@``Another buffer``


Tuples are a sequence of white space separated values surrounded by either parentheses or brackets. The parser considers any of the characters ASCII 32, \0, \\f, \\n, \\r or \\t to be white-space.

(do 1 2 3)
[do 1 2 3]

Square brackets indicate that a tuple will be used as a tuple literal rather than a function call, macro call, or special form. The parser will set a flag on a tuple if it has square brackets to let the compiler know to compile the tuple into a constructor. The programmer can check if a tuple has brackets via the tuple/type function.


Arrays are the same as tuples, but have a leading @ to indicate mutability.

@(:one :two :three)
@[:one :two :three]


Structs are represented by a sequence of white-space delimited key value pairs surrounded by curly braces. The sequence is defined as key1, value1, key2, value2, etc. There must be an even number of items between curly braces or the parser will signal a parse error. Any value can be a key or value. Using nil or NaN as a key, however, will drop that pair from the parsed struct. Using nil as value will drop that pair from the parsed struct

{:key1 "value1" :key2 :value2 :key3 3}
{(1 2 3) (4 5 6)}
{@[] @[]}
{1 2 3 4 5 6}


Table have the same syntax as structs, except they have the @ prefix to indicate that they are mutable.

@{:key1 "value1" :key2 :value2 :key3 3}
@{(1 2 3) (4 5 6)}
@{@[] @[]}
@{1 2 3 4 5 6}


Comments begin with a # character and continue until the end of the line. There are no multi-line comments.


Often called reader macros in other lisps, Janet provides several shorthand notations for some forms.


Shorthand for (quote x)


Shorthand for (splice x)


Shorthand for (quasiquote x)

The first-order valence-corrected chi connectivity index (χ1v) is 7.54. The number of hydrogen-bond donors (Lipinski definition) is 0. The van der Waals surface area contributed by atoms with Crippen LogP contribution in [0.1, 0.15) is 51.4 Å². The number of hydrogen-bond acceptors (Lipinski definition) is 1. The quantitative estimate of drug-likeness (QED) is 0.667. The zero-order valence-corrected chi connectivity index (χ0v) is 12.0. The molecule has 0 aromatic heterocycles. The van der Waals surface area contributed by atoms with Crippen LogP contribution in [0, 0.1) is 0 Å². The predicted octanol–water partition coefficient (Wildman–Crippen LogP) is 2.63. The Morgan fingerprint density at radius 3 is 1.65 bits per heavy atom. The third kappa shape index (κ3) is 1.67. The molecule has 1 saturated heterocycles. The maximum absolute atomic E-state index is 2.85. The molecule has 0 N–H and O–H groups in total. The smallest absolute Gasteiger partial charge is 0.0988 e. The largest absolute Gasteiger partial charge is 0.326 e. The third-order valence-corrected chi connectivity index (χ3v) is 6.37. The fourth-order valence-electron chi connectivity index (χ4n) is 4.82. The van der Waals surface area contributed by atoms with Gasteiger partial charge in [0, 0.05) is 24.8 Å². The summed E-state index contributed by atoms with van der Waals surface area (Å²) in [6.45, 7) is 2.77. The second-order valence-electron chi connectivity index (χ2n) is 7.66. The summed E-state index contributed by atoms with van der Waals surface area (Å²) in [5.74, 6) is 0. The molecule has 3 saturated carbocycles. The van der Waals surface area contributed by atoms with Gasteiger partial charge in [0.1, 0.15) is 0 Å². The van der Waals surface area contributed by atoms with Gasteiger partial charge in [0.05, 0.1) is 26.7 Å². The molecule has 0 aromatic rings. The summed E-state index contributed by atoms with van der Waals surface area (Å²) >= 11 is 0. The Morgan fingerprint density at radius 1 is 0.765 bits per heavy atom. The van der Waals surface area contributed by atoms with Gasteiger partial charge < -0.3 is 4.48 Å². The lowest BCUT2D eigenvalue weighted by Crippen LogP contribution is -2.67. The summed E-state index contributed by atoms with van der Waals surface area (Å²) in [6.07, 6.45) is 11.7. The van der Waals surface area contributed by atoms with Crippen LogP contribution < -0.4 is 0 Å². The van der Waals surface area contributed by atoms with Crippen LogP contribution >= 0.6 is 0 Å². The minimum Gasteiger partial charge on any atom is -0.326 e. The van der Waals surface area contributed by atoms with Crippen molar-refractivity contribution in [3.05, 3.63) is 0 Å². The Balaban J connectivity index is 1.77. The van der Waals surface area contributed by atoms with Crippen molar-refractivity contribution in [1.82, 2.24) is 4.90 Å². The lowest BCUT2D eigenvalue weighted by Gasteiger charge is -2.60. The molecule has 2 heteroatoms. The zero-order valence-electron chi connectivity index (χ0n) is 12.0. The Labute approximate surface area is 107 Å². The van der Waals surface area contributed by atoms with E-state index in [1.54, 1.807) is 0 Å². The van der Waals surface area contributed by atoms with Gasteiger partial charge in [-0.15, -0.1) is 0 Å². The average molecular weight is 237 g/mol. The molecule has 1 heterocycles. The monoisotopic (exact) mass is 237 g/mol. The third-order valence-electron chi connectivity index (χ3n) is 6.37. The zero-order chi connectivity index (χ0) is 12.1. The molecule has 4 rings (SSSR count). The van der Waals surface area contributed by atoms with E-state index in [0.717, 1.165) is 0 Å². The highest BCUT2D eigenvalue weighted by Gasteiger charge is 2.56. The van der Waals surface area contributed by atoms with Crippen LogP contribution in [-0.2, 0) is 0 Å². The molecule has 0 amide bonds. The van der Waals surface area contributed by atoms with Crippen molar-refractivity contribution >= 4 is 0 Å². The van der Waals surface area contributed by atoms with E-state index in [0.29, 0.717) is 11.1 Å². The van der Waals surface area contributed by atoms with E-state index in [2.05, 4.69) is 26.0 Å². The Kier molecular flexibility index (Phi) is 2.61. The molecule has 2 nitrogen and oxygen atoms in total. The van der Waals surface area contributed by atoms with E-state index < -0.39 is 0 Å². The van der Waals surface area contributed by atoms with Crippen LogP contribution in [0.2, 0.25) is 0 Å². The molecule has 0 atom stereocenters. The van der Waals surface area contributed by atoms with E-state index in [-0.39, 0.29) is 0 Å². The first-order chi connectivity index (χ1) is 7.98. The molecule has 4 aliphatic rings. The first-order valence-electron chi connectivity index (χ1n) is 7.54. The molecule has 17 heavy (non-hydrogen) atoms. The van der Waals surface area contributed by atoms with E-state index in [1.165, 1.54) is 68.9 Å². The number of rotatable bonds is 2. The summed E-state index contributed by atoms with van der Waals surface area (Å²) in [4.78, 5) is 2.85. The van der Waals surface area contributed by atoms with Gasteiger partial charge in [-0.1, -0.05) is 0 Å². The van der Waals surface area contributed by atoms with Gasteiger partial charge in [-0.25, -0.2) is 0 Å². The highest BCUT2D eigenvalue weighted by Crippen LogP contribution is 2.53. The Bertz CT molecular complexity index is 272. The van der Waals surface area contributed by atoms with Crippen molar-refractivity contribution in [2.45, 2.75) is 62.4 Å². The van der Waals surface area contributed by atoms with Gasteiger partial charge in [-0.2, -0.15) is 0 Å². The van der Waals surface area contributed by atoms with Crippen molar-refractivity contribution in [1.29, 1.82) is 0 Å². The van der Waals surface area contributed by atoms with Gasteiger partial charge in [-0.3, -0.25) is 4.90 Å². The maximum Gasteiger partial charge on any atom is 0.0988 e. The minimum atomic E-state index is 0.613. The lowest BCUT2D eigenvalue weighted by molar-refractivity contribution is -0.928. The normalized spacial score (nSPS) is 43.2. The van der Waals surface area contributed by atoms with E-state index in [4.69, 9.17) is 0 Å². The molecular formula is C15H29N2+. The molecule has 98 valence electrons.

Shorthand for (unquote x)

|(body $)

Shorthand for (short-fn (body $))

These shorthand notations can be combined in any order, allowing forms like ''x ((quote (quote x))), or ,;x ((unquote (splice x))).

Syntax Highlighting

For syntax highlighting, there is some preliminary vim syntax highlighting in janet.vim. Generic lisp syntax highlighting should, however, provide good results. One can also generate a janet.tmLanguage file for other programs with make grammar from the Janet source code.


For anyone looking for a more succinct description of the grammar, a PEG grammar for recognizing Janet source code is below. The PEG syntax is itself similar to EBNF. More info on the PEG syntax can be found in the documentation for the peg module.

(def grammar
  ~{:ws (set " \t\r\f\n\0\v")
    :readermac (set "';~,|")
    :symchars (+ (range "09" "AZ" "az" "\x80\xFF") (set "!$%&*+-./:<?=>@^_|"))
    :token (some :symchars)
    :hex (range "09" "af" "AF")
    :escape (* "\\" (+ (set "ntrzfev0\"\\")
                       (* "x" :hex :hex)
                       (error (constant "bad hex escape"))))
    :comment (* "#" (any (if-not (+ "\n" -1) 1)))
    :symbol :token
    :keyword (* ":" (any :symchars))
    :constant (+ "true" "false" "nil")
    :bytes (* "\"" (any (+ :escape (if-not "\"" 1))) "\"")
    :string :bytes
    :buffer (* "@" :bytes)
    :long-bytes {:delim (some "`")
                 :open (capture :delim :n)
                 :close (cmt (* (not (> -1 "`")) (-> :n) ':delim) ,=)
                 :main (drop (* :open (any (if-not :close 1)) :close))}
    :long-string :long-bytes
    :long-buffer (* "@" :long-bytes)
    :number (cmt (<- :token) ,scan-number)
    :raw-value (+ :comment :constant :number :keyword
                  :string :buffer :long-string :long-buffer
                  :parray :barray :ptuple :btuple :struct :dict :symbol)
    :value (* (any (+ :ws :readermac)) :raw-value (any :ws))
    :root (any :value)
    :root2 (any (* :value :value))
    :ptuple (* "(" :root (+ ")" (error "")))
    :btuple (* "[" :root (+ "]" (error "")))
    :struct (* "{" :root2 (+ "}" (error "")))
    :parray (* "@" :ptuple)
    :barray (* "@" :btuple)
    :dict (* "@" :struct)
    :main :root})